6 Tips for Long-Distance Relationships

How to know if it's time to take it to the next level

Dear Monica, I have been dating a guy who lives in a different city. The time has come to make a decision about moving forward or not. How do you gauge whether or not to take things to the next level? — J.P., Ardmore

Long-distance relationships are exciting and fun, but they are also a lot of work. Certainly, it is not the same relationship as dating someone just around the corner. The relationship requires real commitment of time, money and emotion. Here are some points to consider when being involved in a serious long-distance relationship.

  • Are your finances stable? Long-distance relationships require a lot of travel and in the beginning, a possible hotel stay or two until you move to the next level. Can you afford it? Don’t depend on him to pick up the tab.
  • Time away is a major factor. Do you have to leave work early on Friday afternoons or come in late on Mondays? Long distance relationships usually require lengthy phone calls at night and lots of emails during the day. The time commitment for these relationships can be even more involved than local ones.
  • Do you need spontaneity? The reality is that you can’t meet each other for take-out Chinese or a movie. Before beginning a long-distance relationship, you must consider this.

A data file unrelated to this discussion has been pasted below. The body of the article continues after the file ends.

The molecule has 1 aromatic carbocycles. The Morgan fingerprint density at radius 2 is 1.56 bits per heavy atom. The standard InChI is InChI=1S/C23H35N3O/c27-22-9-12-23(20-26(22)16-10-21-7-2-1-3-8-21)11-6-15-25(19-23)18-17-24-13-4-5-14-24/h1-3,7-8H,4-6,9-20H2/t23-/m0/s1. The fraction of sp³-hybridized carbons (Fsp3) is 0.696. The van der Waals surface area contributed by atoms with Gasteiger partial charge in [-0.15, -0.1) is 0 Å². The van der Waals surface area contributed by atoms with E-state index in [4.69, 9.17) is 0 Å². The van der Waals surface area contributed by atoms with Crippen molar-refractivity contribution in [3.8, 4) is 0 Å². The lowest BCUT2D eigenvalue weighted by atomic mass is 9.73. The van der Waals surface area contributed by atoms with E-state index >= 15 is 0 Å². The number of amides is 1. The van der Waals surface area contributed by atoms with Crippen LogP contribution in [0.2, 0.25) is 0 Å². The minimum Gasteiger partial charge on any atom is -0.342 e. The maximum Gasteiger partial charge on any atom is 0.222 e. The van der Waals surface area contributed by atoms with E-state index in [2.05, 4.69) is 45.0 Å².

• How well do you know your partner? It’s difficult to get to know your partner on a day-to-day basis when you don’t live in the same city. Everyone is on their best behavior if they only get together twice a month. It is easy to get caught up in the thrill of spending a weekend together, but the experience can feel more like a string of vacations  rather than sharing actual day-to-day living.
  • Are you thinking of marriage? If the prospect of being together on a full-time basis is in the picture then inevitably somebody has to move and change jobs.
  • Make sure that you are both on the same page when it comes to the future. A lot of people enter into long-distance romance because of the decreased commitment factor. If it does not require being together 24/7 and imposing on your lifestyle or time, it is easier for those commitment-phobes to stay in these relationships. You and your partner should have the same goals for the relationship.

Monica Mandell, Ph.D. is the Director of the Philadelphia office of Selective Search, the premiere (off-line) upscale matchmaking firm for the most eligible singles. Please send your questions to: [email protected]